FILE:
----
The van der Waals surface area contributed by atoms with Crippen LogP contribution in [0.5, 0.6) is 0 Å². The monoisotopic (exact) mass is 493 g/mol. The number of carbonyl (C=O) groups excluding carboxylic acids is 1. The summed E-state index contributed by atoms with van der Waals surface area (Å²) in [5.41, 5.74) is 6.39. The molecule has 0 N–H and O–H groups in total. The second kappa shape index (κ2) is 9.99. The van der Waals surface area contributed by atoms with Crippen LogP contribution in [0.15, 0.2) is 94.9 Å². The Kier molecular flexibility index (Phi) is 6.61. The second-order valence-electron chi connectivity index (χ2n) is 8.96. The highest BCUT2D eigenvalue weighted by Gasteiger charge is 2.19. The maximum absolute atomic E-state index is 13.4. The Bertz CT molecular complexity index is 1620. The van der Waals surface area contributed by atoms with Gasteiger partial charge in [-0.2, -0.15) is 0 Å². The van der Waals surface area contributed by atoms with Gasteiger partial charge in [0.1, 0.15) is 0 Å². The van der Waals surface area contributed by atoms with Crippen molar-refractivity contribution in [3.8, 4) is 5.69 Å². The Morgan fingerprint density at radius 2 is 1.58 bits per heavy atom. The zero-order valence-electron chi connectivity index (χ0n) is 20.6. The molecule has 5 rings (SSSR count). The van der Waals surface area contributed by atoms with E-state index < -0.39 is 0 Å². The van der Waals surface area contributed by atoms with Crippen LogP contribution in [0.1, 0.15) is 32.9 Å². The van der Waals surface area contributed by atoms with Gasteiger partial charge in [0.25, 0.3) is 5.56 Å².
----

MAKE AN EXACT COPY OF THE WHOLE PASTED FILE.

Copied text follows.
The van der Waals surface area contributed by atoms with Crippen LogP contribution in [0.5, 0.6) is 0 Å². The monoisotopic (exact) mass is 493 g/mol. The number of carbonyl (C=O) groups excluding carboxylic acids is 1. The summed E-state index contributed by atoms with van der Waals surface area (Å²) in [5.41, 5.74) is 6.39. The molecule has 0 N–H and O–H groups in total. The second kappa shape index (κ2) is 9.99. The van der Waals surface area contributed by atoms with Crippen LogP contribution in [0.15, 0.2) is 94.9 Å². The Kier molecular flexibility index (Phi) is 6.61. The second-order valence-electron chi connectivity index (χ2n) is 8.96. The highest BCUT2D eigenvalue weighted by Gasteiger charge is 2.19. The maximum absolute atomic E-state index is 13.4. The Bertz CT molecular complexity index is 1620. The van der Waals surface area contributed by atoms with Gasteiger partial charge in [-0.2, -0.15) is 0 Å². The van der Waals surface area contributed by atoms with Gasteiger partial charge in [0.1, 0.15) is 0 Å². The van der Waals surface area contributed by atoms with Crippen molar-refractivity contribution in [3.8, 4) is 5.69 Å². The Morgan fingerprint density at radius 2 is 1.58 bits per heavy atom. The zero-order valence-electron chi connectivity index (χ0n) is 20.6. The molecule has 5 rings (SSSR count). The van der Waals surface area contributed by atoms with E-state index < -0.39 is 0 Å². The van der Waals surface area contributed by atoms with Crippen LogP contribution in [0.1, 0.15) is 32.9 Å². The van der Waals surface area contributed by atoms with Gasteiger partial charge in [0.25, 0.3) is 5.56 Å².